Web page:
Many test frameworks provide easy-to-use annotations or similar constructions for setting failing tests to retry automatically when they fail.

    When you retry the whole test, its test status will be determined by the latest attempt, with other attempts available via the Retries tab. Alternatively, implement a retry logic just for the unstable part of your test, logging each attempt with a step status. This way, the test will only deal with known sources of instability and won't hide one that is yet unknown.

  4. Keep monitoring your flaky tests.

    In each test report, make sure to analyze all flaky tests, even the ones you analyzed in previous reports. For example, it is possible that previously a test failed early because of an unavailable service, but now it fails for a completely different cause, and it is important to analyze the new cause. Consider defining custom categories to distinguish between known and unknown causes.

New failed tests

The New failed mark is automatically added to a Failed test if it had any other status in the previous launch.

The tests history must be enabled for Allure Report to add this mark.

Flaky test mark in Allure Report

When confronted by a New failed test, start by reviewing recent changes in the product codebase, the test codebase, their dependencies or the external resources they rely on. Go to the Categories tab to see if the new issue is unique or common across different tests.

  • If the issue seems to be caused by a change, treat is as a defect and try to fix it if possible.

  • If the issue is not related to any recent changes, this basically means that the test is on its way to being recognized as Flaky. A good way to start the investigation is by running the test again (for example, on your local computer). See if it fails consistently, and if it does not, see the recommendations for Flaky tests.

New passed tests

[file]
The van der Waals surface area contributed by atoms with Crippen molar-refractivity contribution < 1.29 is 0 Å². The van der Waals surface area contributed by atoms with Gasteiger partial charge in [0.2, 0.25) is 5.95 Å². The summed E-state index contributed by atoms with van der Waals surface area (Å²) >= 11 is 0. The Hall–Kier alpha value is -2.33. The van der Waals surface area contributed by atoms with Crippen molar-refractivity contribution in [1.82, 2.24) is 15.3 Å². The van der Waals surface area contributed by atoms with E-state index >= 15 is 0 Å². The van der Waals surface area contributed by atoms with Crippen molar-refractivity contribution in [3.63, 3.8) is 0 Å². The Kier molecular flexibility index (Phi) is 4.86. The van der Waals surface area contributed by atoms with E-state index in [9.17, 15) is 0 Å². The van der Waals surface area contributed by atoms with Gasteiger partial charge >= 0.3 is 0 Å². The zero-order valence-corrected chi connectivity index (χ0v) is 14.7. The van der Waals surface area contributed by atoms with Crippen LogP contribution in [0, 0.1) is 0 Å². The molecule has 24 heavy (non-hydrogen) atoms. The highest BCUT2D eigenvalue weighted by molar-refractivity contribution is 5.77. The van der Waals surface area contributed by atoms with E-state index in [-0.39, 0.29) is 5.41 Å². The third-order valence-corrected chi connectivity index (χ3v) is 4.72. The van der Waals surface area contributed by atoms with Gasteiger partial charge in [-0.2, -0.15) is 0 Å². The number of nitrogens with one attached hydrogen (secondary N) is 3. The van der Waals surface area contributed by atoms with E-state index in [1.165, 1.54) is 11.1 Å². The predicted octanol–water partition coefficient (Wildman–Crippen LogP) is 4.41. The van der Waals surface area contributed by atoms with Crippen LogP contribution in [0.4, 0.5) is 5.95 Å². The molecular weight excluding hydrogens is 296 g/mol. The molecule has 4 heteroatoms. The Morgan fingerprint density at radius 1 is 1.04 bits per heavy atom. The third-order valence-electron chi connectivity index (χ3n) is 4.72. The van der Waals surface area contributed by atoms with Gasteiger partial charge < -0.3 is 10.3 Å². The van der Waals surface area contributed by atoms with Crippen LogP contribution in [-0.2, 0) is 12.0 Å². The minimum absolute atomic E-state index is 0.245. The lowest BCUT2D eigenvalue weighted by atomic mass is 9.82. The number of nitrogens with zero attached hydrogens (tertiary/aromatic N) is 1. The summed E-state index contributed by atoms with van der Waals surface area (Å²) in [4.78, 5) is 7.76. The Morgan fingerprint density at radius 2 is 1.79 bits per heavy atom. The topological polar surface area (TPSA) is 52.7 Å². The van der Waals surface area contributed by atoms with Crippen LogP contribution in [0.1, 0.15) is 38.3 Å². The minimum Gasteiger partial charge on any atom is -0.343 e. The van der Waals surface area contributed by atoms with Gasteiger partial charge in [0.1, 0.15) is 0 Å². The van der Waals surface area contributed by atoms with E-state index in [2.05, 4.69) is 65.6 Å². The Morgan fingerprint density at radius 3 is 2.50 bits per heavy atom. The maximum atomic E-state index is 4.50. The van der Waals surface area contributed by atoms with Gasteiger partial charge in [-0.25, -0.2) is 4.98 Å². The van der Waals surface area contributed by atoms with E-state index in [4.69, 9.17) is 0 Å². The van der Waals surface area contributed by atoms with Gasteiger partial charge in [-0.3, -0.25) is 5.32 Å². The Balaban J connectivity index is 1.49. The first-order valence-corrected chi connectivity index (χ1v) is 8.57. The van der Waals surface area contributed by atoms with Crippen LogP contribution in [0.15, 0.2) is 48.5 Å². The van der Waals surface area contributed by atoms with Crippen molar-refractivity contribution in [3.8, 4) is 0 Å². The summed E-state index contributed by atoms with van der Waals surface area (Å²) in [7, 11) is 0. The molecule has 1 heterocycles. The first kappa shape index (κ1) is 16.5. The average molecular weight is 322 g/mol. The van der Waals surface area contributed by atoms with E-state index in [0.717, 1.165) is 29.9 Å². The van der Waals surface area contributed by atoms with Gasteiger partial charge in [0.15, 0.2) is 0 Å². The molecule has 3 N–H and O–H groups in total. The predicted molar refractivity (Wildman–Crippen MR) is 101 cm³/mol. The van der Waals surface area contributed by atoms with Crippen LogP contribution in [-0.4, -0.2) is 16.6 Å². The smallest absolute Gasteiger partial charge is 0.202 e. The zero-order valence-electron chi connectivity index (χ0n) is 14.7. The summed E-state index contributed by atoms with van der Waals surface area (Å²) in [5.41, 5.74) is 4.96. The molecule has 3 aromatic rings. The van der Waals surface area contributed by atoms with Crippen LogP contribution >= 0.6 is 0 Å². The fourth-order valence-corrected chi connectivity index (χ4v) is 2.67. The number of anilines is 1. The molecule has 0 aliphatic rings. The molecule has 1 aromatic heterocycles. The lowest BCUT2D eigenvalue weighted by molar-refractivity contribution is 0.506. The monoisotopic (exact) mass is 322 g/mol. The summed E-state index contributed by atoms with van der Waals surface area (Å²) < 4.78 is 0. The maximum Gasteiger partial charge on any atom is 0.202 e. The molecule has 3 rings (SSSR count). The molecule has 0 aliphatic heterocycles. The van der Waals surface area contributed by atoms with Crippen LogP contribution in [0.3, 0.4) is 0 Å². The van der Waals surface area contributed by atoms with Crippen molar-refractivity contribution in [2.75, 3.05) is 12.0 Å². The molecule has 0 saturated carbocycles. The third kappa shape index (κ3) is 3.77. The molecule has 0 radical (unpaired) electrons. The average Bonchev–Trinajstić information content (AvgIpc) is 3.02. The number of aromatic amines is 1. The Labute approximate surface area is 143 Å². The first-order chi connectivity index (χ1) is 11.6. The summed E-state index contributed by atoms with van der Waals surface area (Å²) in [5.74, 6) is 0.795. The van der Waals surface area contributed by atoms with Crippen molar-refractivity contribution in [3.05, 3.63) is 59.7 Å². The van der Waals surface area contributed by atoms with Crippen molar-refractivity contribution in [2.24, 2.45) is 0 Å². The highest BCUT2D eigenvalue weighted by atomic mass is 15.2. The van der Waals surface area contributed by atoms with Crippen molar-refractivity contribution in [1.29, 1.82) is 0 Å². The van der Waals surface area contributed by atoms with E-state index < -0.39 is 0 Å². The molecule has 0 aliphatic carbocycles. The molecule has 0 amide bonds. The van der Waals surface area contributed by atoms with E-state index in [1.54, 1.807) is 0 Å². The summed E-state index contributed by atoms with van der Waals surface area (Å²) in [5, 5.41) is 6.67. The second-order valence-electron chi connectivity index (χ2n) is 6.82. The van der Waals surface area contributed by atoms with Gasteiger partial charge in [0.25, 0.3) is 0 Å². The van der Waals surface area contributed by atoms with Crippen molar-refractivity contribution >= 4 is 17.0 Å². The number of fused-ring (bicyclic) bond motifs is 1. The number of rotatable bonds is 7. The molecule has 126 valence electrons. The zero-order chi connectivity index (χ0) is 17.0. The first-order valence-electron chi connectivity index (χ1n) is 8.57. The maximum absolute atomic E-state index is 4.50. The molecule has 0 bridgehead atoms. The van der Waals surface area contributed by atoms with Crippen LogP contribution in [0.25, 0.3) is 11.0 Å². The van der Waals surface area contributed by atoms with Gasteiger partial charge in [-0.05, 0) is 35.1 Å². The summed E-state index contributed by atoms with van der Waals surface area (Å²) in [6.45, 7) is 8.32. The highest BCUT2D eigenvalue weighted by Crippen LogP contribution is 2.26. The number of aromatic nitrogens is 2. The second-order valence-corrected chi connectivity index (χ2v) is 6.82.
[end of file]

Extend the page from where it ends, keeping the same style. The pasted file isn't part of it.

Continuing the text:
The New passed mark is automatically added to a Passed test if it had any other status in the previous launch.

The tests history must be enabled for Allure Report to add this mark.

Flaky test mark in Allure Report

When appearing unexpectedly, New passed tests usually should raise the same concerns as New failed tests.

Review any recent changes in the product, the test, or the environment to see if they could cause the change of the status. If they did, that's good news, but if not, this may mean the test is Flaky and that other passed tests might be less trustworthy, too.

We also recommend re-running the tests (for example, on your local computer) to see if they pass consistently or if they go back to the previous status. In the latter case, see the recommendations for Flaky tests.

New broken tests

The New broken mark is automatically added to a Broken test if it was not broken in the previous launch.

The tests history must be enabled for Allure Report to add this mark.

Flaky test mark in Allure Report

Just like a New failed test, a New broken test can indicate a new bug or an instability. Check if the recent changes cause the issue. If that's not the case, see the recommendations for Flaky tests.

Retried tests

The Retried mark is automatically added to a test if it was run multiple times during the test launch and it got at least two different statuses between them.

Unlike the other marks, Allure Report does not need access to earlier launches' history to add the Retried mark. It only takes into account all results of the test from the current launch. See Retries for more details.

Flaky test mark in Allure Report

Depending on the test framework configuration and the nature of the tests themselves, the Retried status may or may not indicate a problem. For example, if a test depends on an external web service, the Passed status with the Retried mark may be completely acceptable. On the other hand, a test that only works with the product's own functionality is probably expected to pass each time, so the Retried mark on it probably needs further investigation.

Make sure to keep an eye on these tests every once in a while. Just like a Flaky test, a Retried test's instability may have multiple sources, some of which might've not been analyzed yet.